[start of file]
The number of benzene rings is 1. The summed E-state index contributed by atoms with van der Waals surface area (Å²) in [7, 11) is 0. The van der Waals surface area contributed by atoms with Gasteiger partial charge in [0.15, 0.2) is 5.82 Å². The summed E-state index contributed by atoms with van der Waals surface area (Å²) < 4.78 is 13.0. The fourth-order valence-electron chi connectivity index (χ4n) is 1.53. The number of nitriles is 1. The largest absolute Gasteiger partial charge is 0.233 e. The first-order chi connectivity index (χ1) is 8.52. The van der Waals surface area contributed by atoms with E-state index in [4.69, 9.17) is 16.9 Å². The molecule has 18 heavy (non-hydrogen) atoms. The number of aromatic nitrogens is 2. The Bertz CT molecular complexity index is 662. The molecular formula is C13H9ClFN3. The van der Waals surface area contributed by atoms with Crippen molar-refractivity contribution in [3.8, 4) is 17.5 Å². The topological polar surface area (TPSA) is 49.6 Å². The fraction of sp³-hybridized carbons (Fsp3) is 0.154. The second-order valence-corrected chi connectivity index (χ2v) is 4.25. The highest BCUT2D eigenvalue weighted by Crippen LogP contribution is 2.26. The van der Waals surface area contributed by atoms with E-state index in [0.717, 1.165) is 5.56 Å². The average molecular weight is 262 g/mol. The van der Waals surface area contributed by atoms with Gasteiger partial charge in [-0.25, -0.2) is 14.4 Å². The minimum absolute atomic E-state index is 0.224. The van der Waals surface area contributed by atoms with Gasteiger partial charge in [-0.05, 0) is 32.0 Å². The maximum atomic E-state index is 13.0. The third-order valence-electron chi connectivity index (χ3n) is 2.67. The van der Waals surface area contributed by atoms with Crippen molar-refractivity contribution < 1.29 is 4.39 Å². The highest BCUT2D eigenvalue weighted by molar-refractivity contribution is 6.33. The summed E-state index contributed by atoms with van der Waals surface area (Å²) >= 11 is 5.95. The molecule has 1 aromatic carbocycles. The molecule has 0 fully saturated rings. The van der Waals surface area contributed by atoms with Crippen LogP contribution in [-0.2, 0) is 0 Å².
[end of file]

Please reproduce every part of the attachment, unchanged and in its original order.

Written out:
The number of benzene rings is 1. The summed E-state index contributed by atoms with van der Waals surface area (Å²) in [7, 11) is 0. The van der Waals surface area contributed by atoms with Gasteiger partial charge in [0.15, 0.2) is 5.82 Å². The summed E-state index contributed by atoms with van der Waals surface area (Å²) < 4.78 is 13.0. The fourth-order valence-electron chi connectivity index (χ4n) is 1.53. The number of nitriles is 1. The largest absolute Gasteiger partial charge is 0.233 e. The first-order chi connectivity index (χ1) is 8.52. The van der Waals surface area contributed by atoms with E-state index in [4.69, 9.17) is 16.9 Å². The molecule has 18 heavy (non-hydrogen) atoms. The number of aromatic nitrogens is 2. The Bertz CT molecular complexity index is 662. The molecular formula is C13H9ClFN3. The van der Waals surface area contributed by atoms with Crippen molar-refractivity contribution in [3.8, 4) is 17.5 Å². The topological polar surface area (TPSA) is 49.6 Å². The fraction of sp³-hybridized carbons (Fsp3) is 0.154. The second-order valence-corrected chi connectivity index (χ2v) is 4.25. The highest BCUT2D eigenvalue weighted by Crippen LogP contribution is 2.26. The van der Waals surface area contributed by atoms with E-state index in [0.717, 1.165) is 5.56 Å². The average molecular weight is 262 g/mol. The van der Waals surface area contributed by atoms with Gasteiger partial charge in [-0.25, -0.2) is 14.4 Å². The minimum absolute atomic E-state index is 0.224. The van der Waals surface area contributed by atoms with Gasteiger partial charge in [-0.05, 0) is 32.0 Å². The maximum atomic E-state index is 13.0. The third-order valence-electron chi connectivity index (χ3n) is 2.67. The van der Waals surface area contributed by atoms with Crippen molar-refractivity contribution < 1.29 is 4.39 Å². The highest BCUT2D eigenvalue weighted by molar-refractivity contribution is 6.33. The summed E-state index contributed by atoms with van der Waals surface area (Å²) >= 11 is 5.95. The molecule has 1 aromatic carbocycles. The molecule has 0 fully saturated rings. The van der Waals surface area contributed by atoms with Crippen LogP contribution in [-0.2, 0) is 0 Å².